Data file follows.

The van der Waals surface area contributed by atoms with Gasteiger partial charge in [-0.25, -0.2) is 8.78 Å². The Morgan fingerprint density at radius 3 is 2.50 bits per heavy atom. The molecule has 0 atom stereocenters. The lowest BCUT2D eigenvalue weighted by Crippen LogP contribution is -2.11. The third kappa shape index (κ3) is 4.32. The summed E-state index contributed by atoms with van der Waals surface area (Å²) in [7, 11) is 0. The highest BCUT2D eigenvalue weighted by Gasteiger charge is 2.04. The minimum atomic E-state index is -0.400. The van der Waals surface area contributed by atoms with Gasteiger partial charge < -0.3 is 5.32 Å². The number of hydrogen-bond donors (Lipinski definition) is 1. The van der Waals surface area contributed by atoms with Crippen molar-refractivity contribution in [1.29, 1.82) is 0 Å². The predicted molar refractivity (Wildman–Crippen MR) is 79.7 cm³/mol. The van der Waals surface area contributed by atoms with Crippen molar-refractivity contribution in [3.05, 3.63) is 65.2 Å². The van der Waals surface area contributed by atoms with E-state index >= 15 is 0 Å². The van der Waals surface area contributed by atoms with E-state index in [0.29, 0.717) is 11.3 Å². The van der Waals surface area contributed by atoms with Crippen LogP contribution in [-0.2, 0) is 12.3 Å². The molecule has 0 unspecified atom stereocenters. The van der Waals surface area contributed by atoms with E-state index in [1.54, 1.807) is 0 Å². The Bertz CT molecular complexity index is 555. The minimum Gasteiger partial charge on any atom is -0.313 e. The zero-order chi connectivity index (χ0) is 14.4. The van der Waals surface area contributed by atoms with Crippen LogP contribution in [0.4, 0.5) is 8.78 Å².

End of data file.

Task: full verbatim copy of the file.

The van der Waals surface area contributed by atoms with Gasteiger partial charge in [-0.25, -0.2) is 8.78 Å². The Morgan fingerprint density at radius 3 is 2.50 bits per heavy atom. The molecule has 0 atom stereocenters. The lowest BCUT2D eigenvalue weighted by Crippen LogP contribution is -2.11. The third kappa shape index (κ3) is 4.32. The summed E-state index contributed by atoms with van der Waals surface area (Å²) in [7, 11) is 0. The highest BCUT2D eigenvalue weighted by Gasteiger charge is 2.04. The minimum atomic E-state index is -0.400. The van der Waals surface area contributed by atoms with Gasteiger partial charge < -0.3 is 5.32 Å². The number of hydrogen-bond donors (Lipinski definition) is 1. The van der Waals surface area contributed by atoms with Crippen molar-refractivity contribution in [1.29, 1.82) is 0 Å². The predicted molar refractivity (Wildman–Crippen MR) is 79.7 cm³/mol. The van der Waals surface area contributed by atoms with Crippen molar-refractivity contribution in [3.05, 3.63) is 65.2 Å². The van der Waals surface area contributed by atoms with E-state index >= 15 is 0 Å². The van der Waals surface area contributed by atoms with E-state index in [0.29, 0.717) is 11.3 Å². The van der Waals surface area contributed by atoms with Crippen LogP contribution in [-0.2, 0) is 12.3 Å². The molecule has 0 unspecified atom stereocenters. The van der Waals surface area contributed by atoms with E-state index in [1.54, 1.807) is 0 Å². The Bertz CT molecular complexity index is 555. The minimum Gasteiger partial charge on any atom is -0.313 e. The zero-order chi connectivity index (χ0) is 14.4. The van der Waals surface area contributed by atoms with Crippen LogP contribution in [0.4, 0.5) is 8.78 Å².